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August 10, 2022

New Zealand’s A2 Milk Co. thwarted in plan to export infant-formula to US

The US Food and Drug Administration (FDA) told A2 Milk it is deferring further consideration of the company’s request.

By Andy Coyne

Plans by New Zealand dairy firm A2 Milk Co. to export infant-formula to the US to help alleviate a shortage have been put on hold by the American regulator.

The US Food and Drug Administration (FDA) told A2 Milk that it is deferring further consideration of the company’s request to export its infant-formula products into the US.

In a statement, A2 Milk confirmed it had received the FDA’s notification and added: “The company has also subsequently been advised by the [US-based trade group] International Dairy Foods Association (IDFA) that equivalent letters have been sent to all pending enforcement discretion applicants, indicating that the FDA is deferring any further review at this time of all pending applications.”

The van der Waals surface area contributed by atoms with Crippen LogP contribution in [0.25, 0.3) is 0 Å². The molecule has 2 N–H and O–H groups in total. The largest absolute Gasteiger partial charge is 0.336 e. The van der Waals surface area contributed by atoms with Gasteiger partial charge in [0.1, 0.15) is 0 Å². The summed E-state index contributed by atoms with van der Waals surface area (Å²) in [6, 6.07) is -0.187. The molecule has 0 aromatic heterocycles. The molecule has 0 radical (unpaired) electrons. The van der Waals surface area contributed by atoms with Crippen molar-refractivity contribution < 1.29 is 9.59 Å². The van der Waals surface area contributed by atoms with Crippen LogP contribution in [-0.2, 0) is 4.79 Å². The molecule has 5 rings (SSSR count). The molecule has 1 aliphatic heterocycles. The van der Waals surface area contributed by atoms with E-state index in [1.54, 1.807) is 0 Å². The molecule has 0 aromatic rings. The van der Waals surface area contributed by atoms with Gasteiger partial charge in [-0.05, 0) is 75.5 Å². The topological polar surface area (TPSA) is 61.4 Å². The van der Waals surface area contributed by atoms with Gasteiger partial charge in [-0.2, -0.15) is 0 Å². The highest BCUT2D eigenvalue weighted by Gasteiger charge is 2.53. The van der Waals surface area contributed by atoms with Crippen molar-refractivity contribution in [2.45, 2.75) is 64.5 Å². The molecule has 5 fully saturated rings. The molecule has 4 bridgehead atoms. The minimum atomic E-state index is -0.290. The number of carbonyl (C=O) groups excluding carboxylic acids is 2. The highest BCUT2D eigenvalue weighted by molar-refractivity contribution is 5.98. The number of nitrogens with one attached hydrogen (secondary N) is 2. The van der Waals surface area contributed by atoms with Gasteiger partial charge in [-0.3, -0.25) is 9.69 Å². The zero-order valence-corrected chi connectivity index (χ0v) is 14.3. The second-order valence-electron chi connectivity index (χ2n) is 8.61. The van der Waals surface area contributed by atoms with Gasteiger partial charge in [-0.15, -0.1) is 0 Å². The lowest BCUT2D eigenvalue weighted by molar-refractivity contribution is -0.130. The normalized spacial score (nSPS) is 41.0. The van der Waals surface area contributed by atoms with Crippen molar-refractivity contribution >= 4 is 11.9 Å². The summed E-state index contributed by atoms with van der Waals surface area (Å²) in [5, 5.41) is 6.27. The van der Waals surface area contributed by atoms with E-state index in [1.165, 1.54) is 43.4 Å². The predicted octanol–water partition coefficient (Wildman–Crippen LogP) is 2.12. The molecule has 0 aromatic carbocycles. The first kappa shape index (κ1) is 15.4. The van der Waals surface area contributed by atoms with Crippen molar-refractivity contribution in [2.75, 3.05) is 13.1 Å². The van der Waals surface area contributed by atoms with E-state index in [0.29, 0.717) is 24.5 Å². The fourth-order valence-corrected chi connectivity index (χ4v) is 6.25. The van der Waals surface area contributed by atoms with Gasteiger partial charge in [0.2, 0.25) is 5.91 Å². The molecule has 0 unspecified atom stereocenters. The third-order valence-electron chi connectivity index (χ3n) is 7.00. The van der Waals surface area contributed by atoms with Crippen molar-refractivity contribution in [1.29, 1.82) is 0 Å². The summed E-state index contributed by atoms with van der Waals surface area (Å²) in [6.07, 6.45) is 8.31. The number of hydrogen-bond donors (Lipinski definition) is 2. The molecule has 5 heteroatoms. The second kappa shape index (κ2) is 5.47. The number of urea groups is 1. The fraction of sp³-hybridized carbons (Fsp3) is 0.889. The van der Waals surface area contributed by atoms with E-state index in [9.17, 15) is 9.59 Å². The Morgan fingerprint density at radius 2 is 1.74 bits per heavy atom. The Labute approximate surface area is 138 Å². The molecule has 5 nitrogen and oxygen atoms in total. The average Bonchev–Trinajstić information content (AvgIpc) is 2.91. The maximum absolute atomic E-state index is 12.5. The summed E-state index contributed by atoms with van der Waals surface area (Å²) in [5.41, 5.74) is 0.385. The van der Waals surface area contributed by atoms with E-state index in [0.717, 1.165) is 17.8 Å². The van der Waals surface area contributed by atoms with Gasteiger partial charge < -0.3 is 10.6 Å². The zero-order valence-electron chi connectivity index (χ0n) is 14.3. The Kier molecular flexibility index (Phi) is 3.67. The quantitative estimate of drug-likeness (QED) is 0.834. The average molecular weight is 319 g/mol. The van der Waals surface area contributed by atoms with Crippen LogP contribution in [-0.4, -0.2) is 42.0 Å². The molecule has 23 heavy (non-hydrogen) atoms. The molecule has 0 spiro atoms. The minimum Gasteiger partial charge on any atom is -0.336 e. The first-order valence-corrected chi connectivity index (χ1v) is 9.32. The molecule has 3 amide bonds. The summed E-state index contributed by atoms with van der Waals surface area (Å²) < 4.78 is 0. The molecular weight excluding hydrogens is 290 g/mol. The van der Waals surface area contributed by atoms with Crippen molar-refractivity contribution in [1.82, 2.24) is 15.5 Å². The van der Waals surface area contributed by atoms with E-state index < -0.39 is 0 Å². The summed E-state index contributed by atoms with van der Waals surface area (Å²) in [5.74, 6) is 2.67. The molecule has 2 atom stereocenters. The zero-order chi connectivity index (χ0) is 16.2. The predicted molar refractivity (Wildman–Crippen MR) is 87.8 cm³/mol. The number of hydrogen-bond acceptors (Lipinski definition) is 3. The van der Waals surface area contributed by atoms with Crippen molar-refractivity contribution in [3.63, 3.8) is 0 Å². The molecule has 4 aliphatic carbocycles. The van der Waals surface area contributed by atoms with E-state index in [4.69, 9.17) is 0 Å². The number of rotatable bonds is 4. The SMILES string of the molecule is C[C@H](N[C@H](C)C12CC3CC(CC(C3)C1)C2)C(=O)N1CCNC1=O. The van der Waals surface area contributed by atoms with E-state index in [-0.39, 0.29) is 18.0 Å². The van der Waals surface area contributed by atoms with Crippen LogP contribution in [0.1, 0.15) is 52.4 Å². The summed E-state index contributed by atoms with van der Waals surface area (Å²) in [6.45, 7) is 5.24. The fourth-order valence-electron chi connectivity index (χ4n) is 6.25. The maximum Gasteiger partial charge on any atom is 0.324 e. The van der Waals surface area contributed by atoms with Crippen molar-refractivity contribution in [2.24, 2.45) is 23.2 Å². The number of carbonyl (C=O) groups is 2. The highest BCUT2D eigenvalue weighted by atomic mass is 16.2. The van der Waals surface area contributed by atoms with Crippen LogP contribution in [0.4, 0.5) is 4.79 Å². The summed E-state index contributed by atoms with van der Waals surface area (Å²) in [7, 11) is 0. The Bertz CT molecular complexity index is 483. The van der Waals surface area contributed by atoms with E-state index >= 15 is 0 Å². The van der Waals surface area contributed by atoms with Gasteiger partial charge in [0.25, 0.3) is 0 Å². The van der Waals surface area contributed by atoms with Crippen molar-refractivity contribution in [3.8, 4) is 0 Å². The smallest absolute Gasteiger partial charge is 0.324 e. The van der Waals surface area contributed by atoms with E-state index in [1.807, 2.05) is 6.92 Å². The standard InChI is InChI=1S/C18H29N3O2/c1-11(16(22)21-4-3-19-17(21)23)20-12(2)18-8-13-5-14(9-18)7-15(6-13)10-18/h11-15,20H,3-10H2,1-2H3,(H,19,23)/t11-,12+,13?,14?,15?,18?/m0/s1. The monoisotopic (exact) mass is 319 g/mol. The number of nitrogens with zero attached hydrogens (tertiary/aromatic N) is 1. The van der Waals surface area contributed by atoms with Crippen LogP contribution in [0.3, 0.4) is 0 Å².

Fellow New Zealand dairy major Fonterra, meanwhile, told media outlets that it has not received a similar notification from the FDA. It too is seeking to export product to the US.

An FDA spokesperson told news agency Reuters that it had sent letters to some firms deferring further reviews of applications due to a list of issues but that this does not mean the infant formulas are unsafe.

The suspension of production at an Abbott Laboratories facility in February following consumer complaints related to Cronobacter sakazakii or Salmonella illness from the consumption of baby powders made at the plant, led to a shortage of infant-formula products on supermarket shelves in the first half of this year.

President Joe Biden enacted the Defense Protection Act in May to prioritise local production and launched Operation Fly Formula to bring in emergency supplies from overseas. The FDA put in place a so-called temporary enforcement discretion order to boost imports, subject to regulatory and health checks.

Companies including Nestle, Danone and Bubs Australia are amongst those to send supplies from overseas to help tackle the domestic shortfall.

The FDA had said it planned to open up the market permanently to both overseas and domestic players beyond 14 November when the temporary decree expires.

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